Abdelall’s analogy between Chechenya and Palestinians misconstrued, ‘crude’
To the Daily:
In response to Brenda Abdelall’s column (Do as we say, not as we do, 10/31/02) I wish to reply (not that a newspaper as anti-Israel as the Daily is likely to print this). Abdelall’s column draws a crude analogy between the Russian-Chechen dispute and the Israeli-Palestinian dispute. Yet, unlike Russia, Israel must exist in daily fear that the so-called “Palestinians” and the nearby Arab states, namely Egypt, Syria and Iraq will attempt to destroy their entire country. The Egyptians simulate invasions in the Sinai peninsula, the Syrians sponsor the Hizbollah, and the Iraqis … well, that story is on the front page every day.
Second, Abdelall states that “The Palestinians are treated the way that they are simply because they are Arab.” If this is so, then why are Arab-Israelis given the rights of citizenship and given representation in Parliament? The Palestinians are treated the way they are because they have chosen not they way of other historic leaders who have led their people to peaceful solution, but because the leaders of the Palestinian people (to distinguish them from the Palestinian population at large) have chosen a violent, anti-Semitic path, the results of which the Palestinian people must bear.
Abdelall has fallen prey to ‘blame game’ despite pure intentions
To the Daily:
I don’t think anyone can argue with Brenda Abdelall’s view that suffering should be stopped, more specifically pertaining to the Palestinians in Israel (Do as we say, not as we do, 10/31/02). In fact, I think she would be hard pressed to find anyone that agrees that Palestinians should suffer … other than maybe some Arab regimes in the Middle East.
While Abdelall’s intentions are I’m sure quite pure, she has fallen prey to the blame game. How can she possibly suggest that these people are suffering for no reason? While it is my contention that both sides are reasonably to blame in this unfortunate conflict, it would be wise to mention that oppression of the Palestinian people has more to do with corrupt Palestinian dictatorships and regimes than it does with Israel. Why would the Israeli Defense Forces set up shop in the West Bank and Gaza Strip if they didn’t have to? They are fulfilling the duties of the irresponsible Palestinian Authority. Nothing can justify the razing of an innocent family’s home – no one argues this. However, when the IDF constantly finds myriad bomb factories and illegal weaponry outposts, they destroy these buildings. As a result, sometimes there are unfortunate casualties that occur. For Abdelall to assume the Israeli government is comprised of sadists is unfortunate and misguided.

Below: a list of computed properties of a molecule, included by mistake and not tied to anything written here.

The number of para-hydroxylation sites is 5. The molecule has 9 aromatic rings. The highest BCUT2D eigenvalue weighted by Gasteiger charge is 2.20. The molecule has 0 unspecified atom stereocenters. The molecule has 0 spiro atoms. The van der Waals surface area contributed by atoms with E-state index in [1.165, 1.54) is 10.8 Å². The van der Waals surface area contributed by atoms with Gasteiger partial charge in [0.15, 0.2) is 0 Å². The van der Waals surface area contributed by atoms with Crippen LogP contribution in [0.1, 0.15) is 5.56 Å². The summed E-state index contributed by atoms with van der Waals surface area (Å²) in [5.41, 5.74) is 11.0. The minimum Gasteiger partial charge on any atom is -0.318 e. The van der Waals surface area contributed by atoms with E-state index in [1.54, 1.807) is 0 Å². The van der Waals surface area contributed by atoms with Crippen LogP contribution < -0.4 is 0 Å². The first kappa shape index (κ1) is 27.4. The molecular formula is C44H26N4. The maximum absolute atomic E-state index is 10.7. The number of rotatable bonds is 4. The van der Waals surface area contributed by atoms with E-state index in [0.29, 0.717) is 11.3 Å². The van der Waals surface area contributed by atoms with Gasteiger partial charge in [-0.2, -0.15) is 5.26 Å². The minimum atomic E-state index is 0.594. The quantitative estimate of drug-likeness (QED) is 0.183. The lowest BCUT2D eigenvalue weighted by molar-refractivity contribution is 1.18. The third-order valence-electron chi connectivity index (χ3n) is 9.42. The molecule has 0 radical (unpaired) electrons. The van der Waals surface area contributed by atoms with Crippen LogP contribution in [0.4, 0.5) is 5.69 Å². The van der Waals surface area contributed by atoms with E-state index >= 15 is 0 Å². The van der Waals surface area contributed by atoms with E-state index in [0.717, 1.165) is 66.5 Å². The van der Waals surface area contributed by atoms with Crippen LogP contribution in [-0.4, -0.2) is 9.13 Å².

Occupation is terrible, and occupation is brutal. However, who ever said it wasn’t justified? Just the other day, a study was released in Israel that has proven that new Palestinian textbooks deny the existence of Israel, blame Jews for all Palestinian hardships, and classify those who support Israel as infidels. If the PA plans on raising a new generation of Jew-haters, how can the world expect them to govern its’ people? Sadly, there is no choice but for Israel to remain where it is.
I am willing to criticize Israel when it is warranted. I will concur with Abdelall that something needs to be done to help the Palestinian people. I think, though, that something needs to be done together. Israel needs to shape up in respect to its human rights, but in order for that to take place, corrupt Arab regimes, like those of Yasser Arafat and Saddam Hussein, must be overthrown in order to prevent raising another generation of baseless Israel- or Jew-hating children.